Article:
To which group in the periodic table does lithium belong? How many valence electrons does it have?
Lithium is an alkali metal (column one) and has one valence electron.
The groups of the periodic table are organized in columns (from top to bottom) and some have specific names, while some are part of a larger grouping. For example, group one is the alkali metals and consists of Lithium, Sodium, Potassium, Rubidium, Cesium, and Francium. All members of this group share common characteristics, an example being how all alkali metals react with water.
In order to find how many valence electrons exist, you will need to understand how electron shells work. I would suggest finding a more in-depth explanation of electron shells to help with any questions you may still have. Basically, the electrons that surround an atom can exist in a few different types of orbitals: s, p d, and f. s orbitals can hold up to two electrons, p orbitals can hold up to six, d orbitals can hold ten, and f orbitals up to 14.
Electrons want to reside in the orbital closest to the atom (and thus at the lowest energy state). Here is the order of orbitals in terms of energy states: 1s, 2s, 2p, 3s, 3p, 4s, 3d, 4p, 5s, 4d, 5p, 6s, 4f, 5d, 6p and so on.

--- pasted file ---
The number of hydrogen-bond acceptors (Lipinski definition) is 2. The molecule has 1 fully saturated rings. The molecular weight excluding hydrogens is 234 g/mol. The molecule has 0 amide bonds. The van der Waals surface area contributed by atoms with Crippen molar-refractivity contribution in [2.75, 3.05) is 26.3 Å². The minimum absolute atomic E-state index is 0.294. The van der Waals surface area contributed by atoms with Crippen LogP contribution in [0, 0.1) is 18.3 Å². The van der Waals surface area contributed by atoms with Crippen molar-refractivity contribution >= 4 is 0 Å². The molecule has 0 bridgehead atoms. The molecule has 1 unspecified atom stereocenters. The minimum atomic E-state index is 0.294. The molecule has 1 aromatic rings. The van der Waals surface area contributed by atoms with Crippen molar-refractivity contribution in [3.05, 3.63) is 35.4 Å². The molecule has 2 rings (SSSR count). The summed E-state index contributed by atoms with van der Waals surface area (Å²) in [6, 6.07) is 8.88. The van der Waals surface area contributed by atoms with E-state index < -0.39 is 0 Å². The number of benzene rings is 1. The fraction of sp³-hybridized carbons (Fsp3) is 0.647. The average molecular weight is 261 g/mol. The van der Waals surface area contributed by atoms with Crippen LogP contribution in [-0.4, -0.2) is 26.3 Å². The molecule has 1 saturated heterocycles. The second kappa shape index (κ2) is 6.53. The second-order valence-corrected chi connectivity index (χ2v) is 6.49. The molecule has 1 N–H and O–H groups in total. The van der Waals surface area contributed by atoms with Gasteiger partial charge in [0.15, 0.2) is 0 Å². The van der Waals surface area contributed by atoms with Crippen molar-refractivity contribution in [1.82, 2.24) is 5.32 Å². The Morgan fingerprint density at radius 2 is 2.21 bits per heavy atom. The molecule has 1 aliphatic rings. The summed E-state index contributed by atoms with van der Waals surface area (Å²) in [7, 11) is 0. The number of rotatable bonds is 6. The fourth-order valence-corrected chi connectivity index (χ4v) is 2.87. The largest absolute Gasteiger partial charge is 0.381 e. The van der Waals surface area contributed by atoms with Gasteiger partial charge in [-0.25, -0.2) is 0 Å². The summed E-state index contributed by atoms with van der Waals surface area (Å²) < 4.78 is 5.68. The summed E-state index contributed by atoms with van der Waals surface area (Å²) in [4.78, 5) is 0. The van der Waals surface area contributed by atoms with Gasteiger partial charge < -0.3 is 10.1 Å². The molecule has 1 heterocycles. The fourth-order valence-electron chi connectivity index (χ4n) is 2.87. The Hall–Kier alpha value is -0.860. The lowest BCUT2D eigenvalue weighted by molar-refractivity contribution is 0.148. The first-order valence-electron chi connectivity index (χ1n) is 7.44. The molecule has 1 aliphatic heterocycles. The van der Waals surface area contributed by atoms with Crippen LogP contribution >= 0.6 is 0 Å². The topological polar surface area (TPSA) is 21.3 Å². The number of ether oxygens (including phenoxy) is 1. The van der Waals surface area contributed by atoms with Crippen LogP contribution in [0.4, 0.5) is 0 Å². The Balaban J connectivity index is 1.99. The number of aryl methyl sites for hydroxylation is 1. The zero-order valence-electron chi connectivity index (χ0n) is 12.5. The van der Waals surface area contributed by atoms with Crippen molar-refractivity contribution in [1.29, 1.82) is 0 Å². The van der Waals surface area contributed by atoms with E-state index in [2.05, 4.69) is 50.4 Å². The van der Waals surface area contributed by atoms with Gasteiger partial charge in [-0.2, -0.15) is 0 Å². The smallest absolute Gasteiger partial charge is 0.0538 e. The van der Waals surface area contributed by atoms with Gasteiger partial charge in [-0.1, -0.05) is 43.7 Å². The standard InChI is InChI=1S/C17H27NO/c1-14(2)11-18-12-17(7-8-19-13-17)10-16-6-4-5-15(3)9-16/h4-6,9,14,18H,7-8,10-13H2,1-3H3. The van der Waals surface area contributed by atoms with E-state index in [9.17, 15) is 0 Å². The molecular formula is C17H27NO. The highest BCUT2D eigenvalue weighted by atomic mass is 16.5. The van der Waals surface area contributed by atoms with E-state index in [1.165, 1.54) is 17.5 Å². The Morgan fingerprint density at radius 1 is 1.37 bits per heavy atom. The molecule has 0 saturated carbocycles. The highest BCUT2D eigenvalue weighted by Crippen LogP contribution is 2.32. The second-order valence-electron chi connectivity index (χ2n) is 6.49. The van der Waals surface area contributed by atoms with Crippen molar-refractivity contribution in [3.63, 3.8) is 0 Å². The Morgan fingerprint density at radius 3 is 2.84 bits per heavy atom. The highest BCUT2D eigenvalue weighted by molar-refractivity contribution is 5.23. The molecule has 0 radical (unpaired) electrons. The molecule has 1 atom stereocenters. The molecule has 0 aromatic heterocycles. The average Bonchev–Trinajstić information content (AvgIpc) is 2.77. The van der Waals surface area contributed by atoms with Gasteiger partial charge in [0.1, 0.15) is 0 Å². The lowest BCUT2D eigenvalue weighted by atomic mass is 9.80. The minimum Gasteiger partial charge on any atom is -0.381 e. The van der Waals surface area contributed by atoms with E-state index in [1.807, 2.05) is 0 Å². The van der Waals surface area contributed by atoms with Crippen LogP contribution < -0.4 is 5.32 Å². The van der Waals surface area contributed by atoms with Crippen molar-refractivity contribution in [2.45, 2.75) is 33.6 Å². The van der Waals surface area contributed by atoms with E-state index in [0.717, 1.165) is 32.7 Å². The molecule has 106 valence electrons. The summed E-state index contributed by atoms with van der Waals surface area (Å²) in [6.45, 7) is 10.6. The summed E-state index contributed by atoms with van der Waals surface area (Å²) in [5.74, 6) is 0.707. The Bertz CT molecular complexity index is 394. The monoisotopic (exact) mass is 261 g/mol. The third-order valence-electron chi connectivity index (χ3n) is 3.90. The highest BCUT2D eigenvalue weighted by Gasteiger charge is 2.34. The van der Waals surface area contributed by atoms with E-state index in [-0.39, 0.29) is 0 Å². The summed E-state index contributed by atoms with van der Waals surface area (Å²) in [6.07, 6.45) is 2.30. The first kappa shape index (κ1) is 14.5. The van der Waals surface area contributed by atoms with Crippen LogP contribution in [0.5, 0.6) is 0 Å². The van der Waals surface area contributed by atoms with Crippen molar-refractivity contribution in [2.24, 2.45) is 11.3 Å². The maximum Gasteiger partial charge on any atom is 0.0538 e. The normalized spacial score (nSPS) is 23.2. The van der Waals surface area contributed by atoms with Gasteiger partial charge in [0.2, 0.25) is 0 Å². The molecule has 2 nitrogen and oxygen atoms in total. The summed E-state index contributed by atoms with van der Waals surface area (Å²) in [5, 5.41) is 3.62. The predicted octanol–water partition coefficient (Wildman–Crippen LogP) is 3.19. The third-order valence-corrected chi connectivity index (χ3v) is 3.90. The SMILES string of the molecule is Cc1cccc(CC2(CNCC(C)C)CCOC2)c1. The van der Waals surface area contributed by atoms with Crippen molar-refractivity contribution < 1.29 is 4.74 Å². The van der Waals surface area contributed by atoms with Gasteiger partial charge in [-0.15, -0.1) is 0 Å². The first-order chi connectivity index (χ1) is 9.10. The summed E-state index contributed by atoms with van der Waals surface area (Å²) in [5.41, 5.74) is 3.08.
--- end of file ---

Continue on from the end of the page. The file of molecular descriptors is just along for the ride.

Lithium is the third element, meaning it has three protons and with a neutral charge must have 3 electrons. So now we fill the orbitals from lowest energy to highest with our three electrons. the 1s orbital can hold two of the three electrons, so that now becomes a filled electron orbital and does not count towards valence electrons. The next lowest energy orbital is 2s, and we have one electron left. The 2s orbital now has one electron, which is lithium's only valence electron.
Note: I am new to this website and am just a high school chemistry student, so please don't take my explanation as the only correct one. If you're still confused on this topic, Sal Khan from khan academy has an excellent video on the topic as well. Here's the link: https://www.khanacademy.org/science/biology/chemistry--of-life/electron-shells-and-orbitals/v/orbitals. Let me know if I helped!